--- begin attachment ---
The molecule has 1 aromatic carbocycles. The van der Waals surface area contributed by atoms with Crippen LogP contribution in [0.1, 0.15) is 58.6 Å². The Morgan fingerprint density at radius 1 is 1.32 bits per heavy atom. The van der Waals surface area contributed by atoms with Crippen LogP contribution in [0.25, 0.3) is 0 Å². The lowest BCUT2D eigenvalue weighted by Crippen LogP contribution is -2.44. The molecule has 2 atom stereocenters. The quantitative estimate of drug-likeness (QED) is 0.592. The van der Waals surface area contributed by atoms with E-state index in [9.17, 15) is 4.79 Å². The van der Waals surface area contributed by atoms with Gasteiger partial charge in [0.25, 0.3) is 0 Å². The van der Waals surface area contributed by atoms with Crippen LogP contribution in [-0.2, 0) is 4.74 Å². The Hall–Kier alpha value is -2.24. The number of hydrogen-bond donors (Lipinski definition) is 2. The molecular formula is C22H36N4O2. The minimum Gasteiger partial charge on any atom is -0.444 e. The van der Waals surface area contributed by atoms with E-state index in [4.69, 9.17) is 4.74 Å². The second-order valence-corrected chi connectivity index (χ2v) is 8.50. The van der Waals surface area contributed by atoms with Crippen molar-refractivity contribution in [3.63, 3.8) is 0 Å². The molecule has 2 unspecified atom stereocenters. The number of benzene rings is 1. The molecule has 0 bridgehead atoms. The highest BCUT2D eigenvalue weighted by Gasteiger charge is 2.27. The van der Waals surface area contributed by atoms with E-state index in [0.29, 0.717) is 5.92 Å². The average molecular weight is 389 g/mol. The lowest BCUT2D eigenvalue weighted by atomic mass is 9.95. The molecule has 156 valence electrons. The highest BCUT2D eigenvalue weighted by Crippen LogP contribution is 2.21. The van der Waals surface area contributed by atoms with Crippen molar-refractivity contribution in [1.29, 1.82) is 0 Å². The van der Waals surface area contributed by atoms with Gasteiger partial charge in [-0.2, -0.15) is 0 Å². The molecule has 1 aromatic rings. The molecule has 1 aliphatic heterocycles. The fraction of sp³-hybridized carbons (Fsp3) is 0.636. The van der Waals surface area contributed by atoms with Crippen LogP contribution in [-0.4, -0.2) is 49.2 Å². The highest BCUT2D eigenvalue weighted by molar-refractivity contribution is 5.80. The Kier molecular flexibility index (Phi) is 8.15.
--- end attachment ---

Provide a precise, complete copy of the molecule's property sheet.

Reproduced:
The molecule has 1 aromatic carbocycles. The van der Waals surface area contributed by atoms with Crippen LogP contribution in [0.1, 0.15) is 58.6 Å². The Morgan fingerprint density at radius 1 is 1.32 bits per heavy atom. The van der Waals surface area contributed by atoms with Crippen LogP contribution in [0.25, 0.3) is 0 Å². The lowest BCUT2D eigenvalue weighted by Crippen LogP contribution is -2.44. The molecule has 2 atom stereocenters. The quantitative estimate of drug-likeness (QED) is 0.592. The van der Waals surface area contributed by atoms with E-state index in [9.17, 15) is 4.79 Å². The van der Waals surface area contributed by atoms with Gasteiger partial charge in [0.25, 0.3) is 0 Å². The van der Waals surface area contributed by atoms with Crippen LogP contribution in [-0.2, 0) is 4.74 Å². The Hall–Kier alpha value is -2.24. The number of hydrogen-bond donors (Lipinski definition) is 2. The molecular formula is C22H36N4O2. The minimum Gasteiger partial charge on any atom is -0.444 e. The van der Waals surface area contributed by atoms with E-state index in [4.69, 9.17) is 4.74 Å². The second-order valence-corrected chi connectivity index (χ2v) is 8.50. The van der Waals surface area contributed by atoms with Crippen molar-refractivity contribution in [3.63, 3.8) is 0 Å². The molecule has 2 unspecified atom stereocenters. The number of benzene rings is 1. The molecule has 0 bridgehead atoms. The highest BCUT2D eigenvalue weighted by Gasteiger charge is 2.27. The van der Waals surface area contributed by atoms with E-state index in [0.29, 0.717) is 5.92 Å². The average molecular weight is 389 g/mol. The lowest BCUT2D eigenvalue weighted by atomic mass is 9.95. The molecule has 156 valence electrons. The highest BCUT2D eigenvalue weighted by Crippen LogP contribution is 2.21. The van der Waals surface area contributed by atoms with Crippen molar-refractivity contribution in [1.29, 1.82) is 0 Å². The van der Waals surface area contributed by atoms with Gasteiger partial charge in [-0.2, -0.15) is 0 Å². The molecule has 1 aromatic rings. The molecule has 1 aliphatic heterocycles. The fraction of sp³-hybridized carbons (Fsp3) is 0.636. The van der Waals surface area contributed by atoms with Crippen LogP contribution in [-0.4, -0.2) is 49.2 Å². The highest BCUT2D eigenvalue weighted by molar-refractivity contribution is 5.80. The Kier molecular flexibility index (Phi) is 8.15.